Webster's Revised Unabridged Dictionary (1913 + 1828)

Displaying 2 result(s) from the 1913 edition:
Principle (Page: 1138)

Prin"ci*ple (?), n. [F. principe, L. principium beginning, foundation, fr. princeps, -cipis. See Prince.]

1. Beginning; commencement. [Obs.]

Doubting sad end of principle unsound. Spenser.

2. A source, or origin; that from which anything proceeds; fundamental substance or energy; primordial substance; ultimate element, or cause. [1139]

The soul of man is an active principle. Tillotson.

3. An original faculty or endowment.

Nature in your principles hath set [benignity]. Chaucer.
Those active principles whose direct and ultimate object is the communication either of enjoyment or suffering. Stewart.

4. A fundamental truth; a comprehensive law or doctrine, from which others are derived, or on which others are founded; a general truth; an elementary proposition; a maxim; an axiom; a postulate.

Therefore, leaving the principles of the doctrine of Christ, let us go on unto perfection. Heb. vi. 1.
A good principle, not rightly understood, may prove as hurtful as a bad. Milton.

5. A settled rule of action; a governing law of conduct; an opinion or belief which exercises a directing influence on the life and behavior; a rule (usually, a right rule) of conduct consistently directing one's actions; as, a person of no principle.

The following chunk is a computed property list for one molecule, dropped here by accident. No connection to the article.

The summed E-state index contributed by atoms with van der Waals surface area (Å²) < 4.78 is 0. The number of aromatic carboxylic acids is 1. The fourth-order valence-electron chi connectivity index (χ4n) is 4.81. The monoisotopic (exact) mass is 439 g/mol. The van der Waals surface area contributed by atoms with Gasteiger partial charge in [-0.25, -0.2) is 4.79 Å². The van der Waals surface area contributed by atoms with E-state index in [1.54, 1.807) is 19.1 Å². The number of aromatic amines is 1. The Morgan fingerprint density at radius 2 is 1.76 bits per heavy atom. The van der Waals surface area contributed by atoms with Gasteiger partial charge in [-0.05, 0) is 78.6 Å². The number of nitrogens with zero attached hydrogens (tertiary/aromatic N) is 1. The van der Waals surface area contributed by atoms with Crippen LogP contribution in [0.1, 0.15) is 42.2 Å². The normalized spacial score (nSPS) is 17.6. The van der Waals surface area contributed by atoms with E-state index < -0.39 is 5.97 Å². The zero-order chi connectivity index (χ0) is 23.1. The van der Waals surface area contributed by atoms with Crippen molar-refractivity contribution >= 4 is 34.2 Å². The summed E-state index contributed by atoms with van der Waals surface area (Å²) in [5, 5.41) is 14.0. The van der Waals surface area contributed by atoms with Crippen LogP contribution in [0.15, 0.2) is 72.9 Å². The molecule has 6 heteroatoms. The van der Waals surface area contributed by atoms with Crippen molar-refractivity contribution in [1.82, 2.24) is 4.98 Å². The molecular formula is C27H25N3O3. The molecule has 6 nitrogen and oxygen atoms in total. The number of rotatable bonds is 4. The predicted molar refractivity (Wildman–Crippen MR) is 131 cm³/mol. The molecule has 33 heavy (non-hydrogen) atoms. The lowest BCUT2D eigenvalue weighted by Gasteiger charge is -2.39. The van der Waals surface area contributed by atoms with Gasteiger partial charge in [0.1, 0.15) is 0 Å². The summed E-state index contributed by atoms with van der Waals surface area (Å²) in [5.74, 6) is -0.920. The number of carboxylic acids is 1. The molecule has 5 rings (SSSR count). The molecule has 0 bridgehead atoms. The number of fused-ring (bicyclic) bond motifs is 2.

All kinds of dishonesty destroy our pretenses to an honest principle of mind. Law.

6. (Chem.) Any original inherent constituent which characterizes a substance, or gives it its essential properties, and which can usually be separated by analysis; -- applied especially to drugs, plant extracts, etc.

Cathartine is the bitter, purgative principle of senna. Gregory.
Bitter principle, Principle of contradiction, etc. See under Bitter, Contradiction, etc.
Principle (Page: 1139)

Prin"ci*ple (?), v. t. [imp. & p. p. Principled (?); p. pr. & vb. n. Principling (?).] To equip with principles; to establish, or fix, in certain principles; to impress with any tenet, or rule of conduct, good or ill.

Governors should be well principled. L'Estrange.
Let an enthusiast be principled that he or his teacher is inspired. Locke.